The US Women’s National Soccer Team has once again refused to honour the national anthem of the country they claim to represent. This is a deeply divisive action that will further stoke the fury of many who believe this disrespects America, and in turn encourage their defenders. Behind this back-and-forth, however, there is a very real danger in these sorts of stunts. Far from merely being embarrassing distractions, they tear at the heart of the United States in a way most of the participants likely don’t begin to understand.
The greatest strength of the United States lies in our name: We are united. Aside from that, what makes a country a country; a people a people? For much of the short, four-hundred-year history of the modern state, countries have been tied together by a shared border and language, yes, but also a shared history, shared mores and values and laws, shared myths and legends, national heroes and religious identity.
In contrast with most of Europe’s states, the United States has been home to different languages, religions, ethnicities (and their disparate cultural traditions) essentially since its founding. With this we’ve built a civic religion around a very recent and concrete founding, uniting the people under its heroes, a Constitution, a once-seemingly-omnipresent flag, and an anthem.
These symbols are essential because they unite us, rich and poor, black and white, immigrant and framer, Catholic and Baptist. These are existentially important because despite the insistence of a mindlessly popular modern mantra, diversity is not a strength. Far from it: diversity is a great weakness.
This sort of thing might seem to hard to understand under the New Zealand sun, when the latest popular cause is being amplified by social media and spearheaded by a domineering teammate. When left to fester, our differences drive us apart, manifesting in the disturbing images on display in France this summer, or the United States the summer of 2020, or England the summer of 2011. When left to fester, they weaken us to external threats as well.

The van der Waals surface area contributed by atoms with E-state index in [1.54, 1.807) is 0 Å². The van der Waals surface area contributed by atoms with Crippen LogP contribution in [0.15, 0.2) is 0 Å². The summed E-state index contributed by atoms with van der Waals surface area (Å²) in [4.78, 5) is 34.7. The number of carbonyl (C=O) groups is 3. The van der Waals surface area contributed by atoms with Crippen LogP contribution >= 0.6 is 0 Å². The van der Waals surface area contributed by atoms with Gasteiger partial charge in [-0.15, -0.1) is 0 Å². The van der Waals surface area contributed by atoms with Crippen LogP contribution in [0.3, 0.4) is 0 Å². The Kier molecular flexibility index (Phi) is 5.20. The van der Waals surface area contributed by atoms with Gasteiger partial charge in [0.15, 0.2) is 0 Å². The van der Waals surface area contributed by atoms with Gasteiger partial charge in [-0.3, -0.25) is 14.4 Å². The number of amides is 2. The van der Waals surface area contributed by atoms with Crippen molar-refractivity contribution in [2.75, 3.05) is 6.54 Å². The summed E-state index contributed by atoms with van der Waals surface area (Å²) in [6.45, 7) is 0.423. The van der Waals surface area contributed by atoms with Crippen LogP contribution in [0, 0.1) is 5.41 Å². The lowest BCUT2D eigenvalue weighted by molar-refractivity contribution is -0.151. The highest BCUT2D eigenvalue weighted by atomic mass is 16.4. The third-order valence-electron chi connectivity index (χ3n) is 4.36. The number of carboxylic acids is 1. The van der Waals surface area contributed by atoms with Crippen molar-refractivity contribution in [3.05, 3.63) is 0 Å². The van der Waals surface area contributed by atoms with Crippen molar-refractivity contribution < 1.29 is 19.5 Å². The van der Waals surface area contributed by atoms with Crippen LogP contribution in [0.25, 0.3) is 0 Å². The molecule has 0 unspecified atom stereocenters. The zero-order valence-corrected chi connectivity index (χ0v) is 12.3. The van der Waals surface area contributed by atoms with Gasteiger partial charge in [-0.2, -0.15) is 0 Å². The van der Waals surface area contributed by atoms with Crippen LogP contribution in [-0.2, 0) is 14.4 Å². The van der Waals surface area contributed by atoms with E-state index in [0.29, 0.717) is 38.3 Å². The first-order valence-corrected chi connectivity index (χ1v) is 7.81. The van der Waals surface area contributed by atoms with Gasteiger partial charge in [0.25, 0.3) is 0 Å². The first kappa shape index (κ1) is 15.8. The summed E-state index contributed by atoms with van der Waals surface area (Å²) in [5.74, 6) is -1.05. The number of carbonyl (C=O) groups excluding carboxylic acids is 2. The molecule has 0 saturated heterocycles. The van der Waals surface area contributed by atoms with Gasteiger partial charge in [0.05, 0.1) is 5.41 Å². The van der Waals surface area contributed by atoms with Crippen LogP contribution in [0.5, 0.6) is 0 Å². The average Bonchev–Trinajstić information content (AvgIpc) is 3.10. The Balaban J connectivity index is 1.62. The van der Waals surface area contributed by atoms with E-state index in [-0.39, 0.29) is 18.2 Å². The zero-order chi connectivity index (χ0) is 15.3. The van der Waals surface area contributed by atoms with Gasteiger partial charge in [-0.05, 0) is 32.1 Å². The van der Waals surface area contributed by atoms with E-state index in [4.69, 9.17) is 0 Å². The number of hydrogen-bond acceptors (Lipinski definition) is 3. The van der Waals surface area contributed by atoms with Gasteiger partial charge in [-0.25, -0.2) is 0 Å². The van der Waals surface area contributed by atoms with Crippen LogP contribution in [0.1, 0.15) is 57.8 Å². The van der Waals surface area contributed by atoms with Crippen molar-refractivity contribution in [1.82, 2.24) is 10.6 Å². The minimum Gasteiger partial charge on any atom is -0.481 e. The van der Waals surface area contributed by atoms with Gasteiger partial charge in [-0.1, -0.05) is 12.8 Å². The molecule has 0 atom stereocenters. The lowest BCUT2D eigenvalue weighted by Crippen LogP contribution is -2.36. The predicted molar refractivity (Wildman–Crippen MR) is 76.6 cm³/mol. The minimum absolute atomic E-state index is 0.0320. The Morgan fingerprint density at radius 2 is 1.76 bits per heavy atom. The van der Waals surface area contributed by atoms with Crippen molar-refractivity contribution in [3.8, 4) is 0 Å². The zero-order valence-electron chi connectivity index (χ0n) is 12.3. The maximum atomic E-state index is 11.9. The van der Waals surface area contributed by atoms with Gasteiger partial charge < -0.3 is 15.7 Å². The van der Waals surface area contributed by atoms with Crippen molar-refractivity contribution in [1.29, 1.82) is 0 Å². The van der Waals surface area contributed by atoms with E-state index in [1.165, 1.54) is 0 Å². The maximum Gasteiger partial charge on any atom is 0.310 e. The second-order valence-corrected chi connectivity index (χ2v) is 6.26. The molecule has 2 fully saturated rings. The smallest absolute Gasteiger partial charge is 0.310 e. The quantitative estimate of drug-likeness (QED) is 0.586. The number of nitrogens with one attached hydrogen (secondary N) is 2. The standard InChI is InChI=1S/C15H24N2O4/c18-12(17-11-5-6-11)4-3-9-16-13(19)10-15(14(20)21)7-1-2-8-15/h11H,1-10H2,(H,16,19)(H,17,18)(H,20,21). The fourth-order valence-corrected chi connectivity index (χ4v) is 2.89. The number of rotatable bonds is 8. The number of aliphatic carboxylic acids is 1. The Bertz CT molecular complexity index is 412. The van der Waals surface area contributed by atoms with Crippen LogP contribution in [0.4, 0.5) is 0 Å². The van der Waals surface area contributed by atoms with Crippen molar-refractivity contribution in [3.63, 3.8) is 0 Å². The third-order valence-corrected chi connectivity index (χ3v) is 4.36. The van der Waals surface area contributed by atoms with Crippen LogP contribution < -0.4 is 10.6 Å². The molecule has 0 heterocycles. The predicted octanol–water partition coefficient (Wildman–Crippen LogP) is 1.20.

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“All of us need an identity which unites us with our neighbors, our countrymen,” Common Sense Society co-founder and philosopher, the late Sir Roger Scurton, told the BBC in 2008. “Those people who are subject to the same rules and the same laws as us, those people with whom we might one day have to fight side by side to protect our inheritance, those people with whom we will suffer when attacked, those people whose destinies are in some way tied up with our own.”
Protests like these are meant to divide. They mean to turn sports – a last gasp of American unity – into a political maelstrom. They aim to undermine the few things a divided country still shares common cheer over. They mean to sully our symbols and our heroes.
The results of their divisions are clear. In 2004, for example, at the height of the Bush years, 74 per cent of white Americans, and 68 per cent of black Americans told Gallup that race relations in America were good. By 2021, those numbers stood at 43 per cent and 33 per cent, respectively. We are a nation divided, and much weakened for it.
Symbols aren’t mere distractions, and those who busily tearing them down offer no substitute because unity is not their goal. If we aim to maintain this great country, we must jealously defend our unity. In dark days, it is our greatest strength.
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